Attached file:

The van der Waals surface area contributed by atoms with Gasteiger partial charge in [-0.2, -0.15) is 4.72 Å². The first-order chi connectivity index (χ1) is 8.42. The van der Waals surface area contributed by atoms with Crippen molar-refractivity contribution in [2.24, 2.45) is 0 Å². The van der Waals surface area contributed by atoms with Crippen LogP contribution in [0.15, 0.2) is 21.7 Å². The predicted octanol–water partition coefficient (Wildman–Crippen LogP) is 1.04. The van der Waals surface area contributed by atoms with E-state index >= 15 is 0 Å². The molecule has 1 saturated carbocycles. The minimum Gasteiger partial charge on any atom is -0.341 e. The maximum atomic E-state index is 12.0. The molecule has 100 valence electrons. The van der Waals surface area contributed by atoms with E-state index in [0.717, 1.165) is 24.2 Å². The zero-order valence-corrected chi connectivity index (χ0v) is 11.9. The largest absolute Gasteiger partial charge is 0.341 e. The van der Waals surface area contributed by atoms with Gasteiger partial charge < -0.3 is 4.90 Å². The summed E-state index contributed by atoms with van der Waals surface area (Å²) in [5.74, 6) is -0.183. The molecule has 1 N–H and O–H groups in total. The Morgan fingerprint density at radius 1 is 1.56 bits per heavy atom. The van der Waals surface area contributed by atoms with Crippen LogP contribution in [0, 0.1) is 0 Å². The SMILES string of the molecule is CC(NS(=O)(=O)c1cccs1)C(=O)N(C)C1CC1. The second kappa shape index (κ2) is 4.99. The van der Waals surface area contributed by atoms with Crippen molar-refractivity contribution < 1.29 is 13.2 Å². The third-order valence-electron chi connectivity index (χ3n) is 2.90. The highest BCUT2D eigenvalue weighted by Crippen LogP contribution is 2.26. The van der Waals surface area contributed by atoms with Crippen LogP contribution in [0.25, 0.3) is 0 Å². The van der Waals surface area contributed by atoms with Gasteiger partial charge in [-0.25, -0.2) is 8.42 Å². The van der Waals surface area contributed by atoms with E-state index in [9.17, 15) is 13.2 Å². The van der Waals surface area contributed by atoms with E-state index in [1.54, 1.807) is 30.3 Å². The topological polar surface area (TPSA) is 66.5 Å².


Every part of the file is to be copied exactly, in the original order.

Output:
The van der Waals surface area contributed by atoms with Gasteiger partial charge in [-0.2, -0.15) is 4.72 Å². The first-order chi connectivity index (χ1) is 8.42. The van der Waals surface area contributed by atoms with Crippen molar-refractivity contribution in [2.24, 2.45) is 0 Å². The van der Waals surface area contributed by atoms with Crippen LogP contribution in [0.15, 0.2) is 21.7 Å². The predicted octanol–water partition coefficient (Wildman–Crippen LogP) is 1.04. The van der Waals surface area contributed by atoms with E-state index >= 15 is 0 Å². The molecule has 1 saturated carbocycles. The minimum Gasteiger partial charge on any atom is -0.341 e. The maximum atomic E-state index is 12.0. The molecule has 100 valence electrons. The van der Waals surface area contributed by atoms with E-state index in [0.717, 1.165) is 24.2 Å². The zero-order valence-corrected chi connectivity index (χ0v) is 11.9. The largest absolute Gasteiger partial charge is 0.341 e. The van der Waals surface area contributed by atoms with Gasteiger partial charge < -0.3 is 4.90 Å². The summed E-state index contributed by atoms with van der Waals surface area (Å²) in [5.74, 6) is -0.183. The molecule has 1 N–H and O–H groups in total. The Morgan fingerprint density at radius 1 is 1.56 bits per heavy atom. The van der Waals surface area contributed by atoms with Crippen LogP contribution in [0, 0.1) is 0 Å². The SMILES string of the molecule is CC(NS(=O)(=O)c1cccs1)C(=O)N(C)C1CC1. The second kappa shape index (κ2) is 4.99. The van der Waals surface area contributed by atoms with Crippen molar-refractivity contribution < 1.29 is 13.2 Å². The third-order valence-electron chi connectivity index (χ3n) is 2.90. The highest BCUT2D eigenvalue weighted by Crippen LogP contribution is 2.26. The van der Waals surface area contributed by atoms with Crippen LogP contribution in [0.25, 0.3) is 0 Å². The van der Waals surface area contributed by atoms with Gasteiger partial charge in [-0.25, -0.2) is 8.42 Å². The van der Waals surface area contributed by atoms with E-state index in [9.17, 15) is 13.2 Å². The van der Waals surface area contributed by atoms with E-state index in [1.54, 1.807) is 30.3 Å². The topological polar surface area (TPSA) is 66.5 Å².